Penguin colonies face multiple challenges including climate change, fishing and pollution. In the case of Antarctic Adélie penguins, it is known that chick survival depends greatly on the availability and accessibility of prey. In 2017, only two chicks from Petrel Island survived, from a colony of over 18 000 breeding pairs. It is thought that climate change is to blame as it prolongs sea ice, reducing food supplies. However, the region’s inaccessibility makes corroborative fieldwork difficult, so the Marie Skłodowska-Curie Actions supported SOUNDBITES project in the development of equipment for monitoring and analysing penguin foraging behaviour. “Our multisensor tag enabled us to identify call exchanges throughout foraging trips, suggesting that locating prey is partly a social effort,” explains Marie Skłodowska-Curie fellow, Danuta Wisniewska. “We are now cataloguing the recorded repertoire to create a library of penguin calls.” The recordings provide the first data on the acoustic environment of wild Adélie penguins.
On the penguin trail
SOUNDBITES developed a digital tag (DTAG) based on an earlier version. This seabird DTAG data logger consisted of a GPS, underwater microphones called hydrophones, pressure and temperature sensors, accelerometers and magnetometers, and a microprocessor to control the sensors and store the data. An algorithmic detector was also developed to analyse the data and identify instances of penguin feeding. The team first confirmed, using high-speed cameras and captive penguins at Nagoya Public Aquarium, that prey capture correlated with a rapid change in penguin acceleration. While also confirming that the equipment could record this acceleration, it was learned that acceleration had to be sampled at least 100 Hz. The system was then tested with Antarctic Adélie penguins to verify the detector’s efficacy and investigate penguin foraging behaviour. Eight penguins were equipped with small cameras attached to their upper backs which recorded for 4.5 to 6 hours. To reduce the load, rather than attaching the full DTAG, a small data logger was also fitted to their lower backs, including a small high-speed (100 Hz) accelerometer, alongside depth and GPS sensors. Four penguins provided several hours of good foraging video which was evaluated for visible feeding and surfacing events and then compared with the acceleration data on the logger. “Our accelerometers successfully recorded high-frequency acceleration signatures from rapid head and beak movements, characteristic of feeding. This enabled our detector to correctly identify most feeding events,” notes Wisniewska. To investigate social interaction, six breeding pairs were fitted with data loggers which recorded for up to 6 days, during foraging trips. Additionally, 11 penguins were fitted with the DTAGs to map and assess the context of any calls and vocal interchanges with other penguins at sea. The team wanted to know the degree to which birds used spatial memory and information from previous trips to locate prey, and whether they shared that information. “The loggers recorded sound and vibrations associated with vocalisation by the tagged individual, as well as sounds from other penguins nearby, indicating vocal exchanges. This suggests a social component to foraging,” adds Wisniewska.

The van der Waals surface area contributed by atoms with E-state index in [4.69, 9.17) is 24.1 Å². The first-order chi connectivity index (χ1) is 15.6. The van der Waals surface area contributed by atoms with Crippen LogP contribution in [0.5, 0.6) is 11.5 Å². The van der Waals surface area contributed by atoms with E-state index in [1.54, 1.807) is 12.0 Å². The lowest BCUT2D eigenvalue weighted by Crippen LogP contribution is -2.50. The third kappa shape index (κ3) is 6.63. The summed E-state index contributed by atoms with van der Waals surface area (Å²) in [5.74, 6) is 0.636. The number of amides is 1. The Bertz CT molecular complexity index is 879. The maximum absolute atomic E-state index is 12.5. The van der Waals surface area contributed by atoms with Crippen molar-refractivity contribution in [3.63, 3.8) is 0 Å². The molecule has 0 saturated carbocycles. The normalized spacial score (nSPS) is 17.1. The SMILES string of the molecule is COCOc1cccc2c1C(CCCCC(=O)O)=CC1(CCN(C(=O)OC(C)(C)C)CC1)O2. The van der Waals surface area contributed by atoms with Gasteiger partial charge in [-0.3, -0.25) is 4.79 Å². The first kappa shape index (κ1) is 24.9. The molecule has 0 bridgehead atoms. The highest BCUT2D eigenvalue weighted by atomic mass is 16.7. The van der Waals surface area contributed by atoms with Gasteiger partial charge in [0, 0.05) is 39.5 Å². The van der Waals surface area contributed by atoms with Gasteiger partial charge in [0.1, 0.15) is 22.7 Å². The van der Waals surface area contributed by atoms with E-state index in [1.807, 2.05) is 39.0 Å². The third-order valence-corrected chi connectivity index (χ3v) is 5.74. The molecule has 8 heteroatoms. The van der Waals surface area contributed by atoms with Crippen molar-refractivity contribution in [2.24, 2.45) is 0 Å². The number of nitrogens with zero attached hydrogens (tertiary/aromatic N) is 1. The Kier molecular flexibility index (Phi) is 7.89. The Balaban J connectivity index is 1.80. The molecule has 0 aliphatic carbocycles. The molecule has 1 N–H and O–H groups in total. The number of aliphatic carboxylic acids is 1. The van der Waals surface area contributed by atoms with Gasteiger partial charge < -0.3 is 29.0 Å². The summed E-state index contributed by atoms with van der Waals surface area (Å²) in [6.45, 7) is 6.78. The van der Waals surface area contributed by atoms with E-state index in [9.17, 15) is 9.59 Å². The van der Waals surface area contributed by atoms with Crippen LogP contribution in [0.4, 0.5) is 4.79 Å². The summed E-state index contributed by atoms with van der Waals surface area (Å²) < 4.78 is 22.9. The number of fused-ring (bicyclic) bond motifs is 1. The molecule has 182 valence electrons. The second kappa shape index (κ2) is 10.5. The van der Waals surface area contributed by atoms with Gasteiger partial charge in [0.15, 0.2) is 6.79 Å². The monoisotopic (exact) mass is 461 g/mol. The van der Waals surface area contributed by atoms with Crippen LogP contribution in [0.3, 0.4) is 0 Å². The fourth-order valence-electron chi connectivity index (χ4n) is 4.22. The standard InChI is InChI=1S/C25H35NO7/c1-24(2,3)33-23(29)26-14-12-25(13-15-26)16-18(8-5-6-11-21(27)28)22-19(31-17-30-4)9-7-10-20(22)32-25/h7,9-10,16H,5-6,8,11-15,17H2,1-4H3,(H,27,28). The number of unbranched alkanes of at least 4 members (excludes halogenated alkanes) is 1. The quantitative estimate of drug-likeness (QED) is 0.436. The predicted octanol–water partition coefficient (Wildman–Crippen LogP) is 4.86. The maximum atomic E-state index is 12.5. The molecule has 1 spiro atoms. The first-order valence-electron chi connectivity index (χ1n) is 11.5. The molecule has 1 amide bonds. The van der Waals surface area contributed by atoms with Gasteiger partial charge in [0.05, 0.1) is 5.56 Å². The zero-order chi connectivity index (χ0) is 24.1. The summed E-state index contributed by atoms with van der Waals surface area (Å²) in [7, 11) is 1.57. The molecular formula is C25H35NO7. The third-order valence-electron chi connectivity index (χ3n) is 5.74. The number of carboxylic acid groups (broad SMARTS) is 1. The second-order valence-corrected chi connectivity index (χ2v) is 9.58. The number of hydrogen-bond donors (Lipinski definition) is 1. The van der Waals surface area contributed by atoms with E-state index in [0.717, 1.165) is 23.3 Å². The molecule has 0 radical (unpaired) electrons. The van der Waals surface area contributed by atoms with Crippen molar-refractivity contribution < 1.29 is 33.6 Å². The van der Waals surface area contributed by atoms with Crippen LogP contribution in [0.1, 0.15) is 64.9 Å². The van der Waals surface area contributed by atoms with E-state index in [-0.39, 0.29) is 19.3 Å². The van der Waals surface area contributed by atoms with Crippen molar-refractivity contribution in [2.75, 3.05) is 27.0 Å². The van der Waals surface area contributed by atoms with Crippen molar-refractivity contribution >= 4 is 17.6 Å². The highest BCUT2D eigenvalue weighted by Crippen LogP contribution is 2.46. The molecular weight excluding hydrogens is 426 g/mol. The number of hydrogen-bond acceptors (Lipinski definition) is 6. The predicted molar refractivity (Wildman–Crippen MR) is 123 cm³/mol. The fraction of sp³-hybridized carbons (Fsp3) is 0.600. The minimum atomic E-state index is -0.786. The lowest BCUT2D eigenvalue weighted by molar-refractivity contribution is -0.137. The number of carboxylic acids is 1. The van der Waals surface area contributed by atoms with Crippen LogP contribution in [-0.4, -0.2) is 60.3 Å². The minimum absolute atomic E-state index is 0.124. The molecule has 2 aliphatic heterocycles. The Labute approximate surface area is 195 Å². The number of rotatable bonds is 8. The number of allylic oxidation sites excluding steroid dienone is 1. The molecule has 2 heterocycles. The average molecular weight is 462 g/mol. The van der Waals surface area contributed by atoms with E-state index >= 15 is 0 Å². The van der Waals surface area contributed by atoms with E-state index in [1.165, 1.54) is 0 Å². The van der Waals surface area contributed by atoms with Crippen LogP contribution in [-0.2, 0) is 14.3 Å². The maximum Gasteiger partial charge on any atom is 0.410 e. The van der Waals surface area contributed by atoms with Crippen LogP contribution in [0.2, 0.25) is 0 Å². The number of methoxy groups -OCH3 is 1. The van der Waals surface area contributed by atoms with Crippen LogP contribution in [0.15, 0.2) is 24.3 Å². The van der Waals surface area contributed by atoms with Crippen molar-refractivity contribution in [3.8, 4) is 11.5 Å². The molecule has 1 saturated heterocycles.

As Adélie penguins are ‘bellweathers’ of the sea-ice ecosystem, SOUNDBITES insights contribute to the monitoring of this vital ecosystem. A paper is currently under way and all the GPS tracks recorded will be uploaded to Movebank, hosted by the Max Planck Institute for Ornithology. The data will also be shared with the Scientific Committee on Antarctic Research via the SCAR Antarctic Biodiversity Portal and the analytical workflows archived on GitHub.
SOUNDBITES, penguin, Antarctic, foraging, sensors, tag, food, climate change, hydrophone, accelerometer